The Financial Crisis of 2008 and Subsequent Market Changes
The Business Case for Insurers to Adopt Operational Risk Management
Insurance: Its Products, Services and Business Operations
Insurers’ Operational Risk Governance and Framework
External Loss Data
Risk and Control Assessments
Reporting and Analysis
The Past, the Present and the Future of Operational Risk Modelling
The Insurance Landscape
Three Lines of Defence
In the remainder of this book we discuss the current ways of operating, and the current regulations relevant to insurers. This chapter is dedicated to examining the insurance “landscape”, by which we mean how insurance fits into the broader business world, into politics and economies, and how that might develop over time.
Insurance has a long history from the coffee shops of London in the 17th and 18th centuries. It has grown in scale and scope but has fundamentally stayed the same in how it operates for syndicates, underwriters, brokers loss adjusters and clients. The advent of technology made the location of where insurance is agreed and underwritten less important; however, still the hubs around the world have tended to remain. What has changed has been the new players and new methods entering the market, and this chapter will explore how far they have come and what we might anticipate.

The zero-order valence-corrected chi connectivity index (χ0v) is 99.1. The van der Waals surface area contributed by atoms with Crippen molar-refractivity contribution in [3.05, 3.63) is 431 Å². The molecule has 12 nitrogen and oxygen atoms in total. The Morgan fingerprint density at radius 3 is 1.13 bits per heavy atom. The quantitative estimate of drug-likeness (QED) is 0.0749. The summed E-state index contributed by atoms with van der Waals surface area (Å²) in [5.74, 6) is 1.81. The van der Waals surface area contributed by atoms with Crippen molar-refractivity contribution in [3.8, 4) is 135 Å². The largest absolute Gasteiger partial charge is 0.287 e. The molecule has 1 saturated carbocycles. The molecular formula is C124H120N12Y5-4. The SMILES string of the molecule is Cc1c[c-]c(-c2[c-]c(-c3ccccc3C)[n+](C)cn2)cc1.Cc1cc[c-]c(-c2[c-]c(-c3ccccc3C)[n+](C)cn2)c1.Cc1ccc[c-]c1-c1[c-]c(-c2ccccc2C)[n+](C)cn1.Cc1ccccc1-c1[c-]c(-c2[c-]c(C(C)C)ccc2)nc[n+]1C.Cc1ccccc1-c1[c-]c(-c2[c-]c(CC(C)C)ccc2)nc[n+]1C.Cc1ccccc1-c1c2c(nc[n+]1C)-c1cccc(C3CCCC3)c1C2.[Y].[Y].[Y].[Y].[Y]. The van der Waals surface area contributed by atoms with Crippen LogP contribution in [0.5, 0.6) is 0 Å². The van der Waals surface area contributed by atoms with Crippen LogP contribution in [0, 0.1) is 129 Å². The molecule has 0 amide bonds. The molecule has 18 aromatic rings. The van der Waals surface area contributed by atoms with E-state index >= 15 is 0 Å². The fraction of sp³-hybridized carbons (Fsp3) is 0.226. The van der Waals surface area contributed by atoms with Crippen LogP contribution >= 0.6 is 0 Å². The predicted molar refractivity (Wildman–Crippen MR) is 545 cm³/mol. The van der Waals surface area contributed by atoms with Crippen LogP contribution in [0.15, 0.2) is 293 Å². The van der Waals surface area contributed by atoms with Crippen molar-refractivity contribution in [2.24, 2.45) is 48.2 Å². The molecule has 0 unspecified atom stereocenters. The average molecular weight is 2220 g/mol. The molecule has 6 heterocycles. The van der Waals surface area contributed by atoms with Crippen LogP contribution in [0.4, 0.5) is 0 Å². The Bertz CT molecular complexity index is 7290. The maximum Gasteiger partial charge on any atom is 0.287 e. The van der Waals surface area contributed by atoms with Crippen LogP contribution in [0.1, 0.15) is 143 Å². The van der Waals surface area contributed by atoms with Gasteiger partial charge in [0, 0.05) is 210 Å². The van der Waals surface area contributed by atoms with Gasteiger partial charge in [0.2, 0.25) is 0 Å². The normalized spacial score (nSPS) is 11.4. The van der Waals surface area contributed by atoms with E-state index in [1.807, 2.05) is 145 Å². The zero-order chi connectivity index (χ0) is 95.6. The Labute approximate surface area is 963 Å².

We will examine how regulation and political changes could affect the insurance landscape. June 23, 2016, was a watershed moment, when the UK’s Brexit vote overturned the status quo: suddenly, expected voting patterns were being torn up, no longer having their previous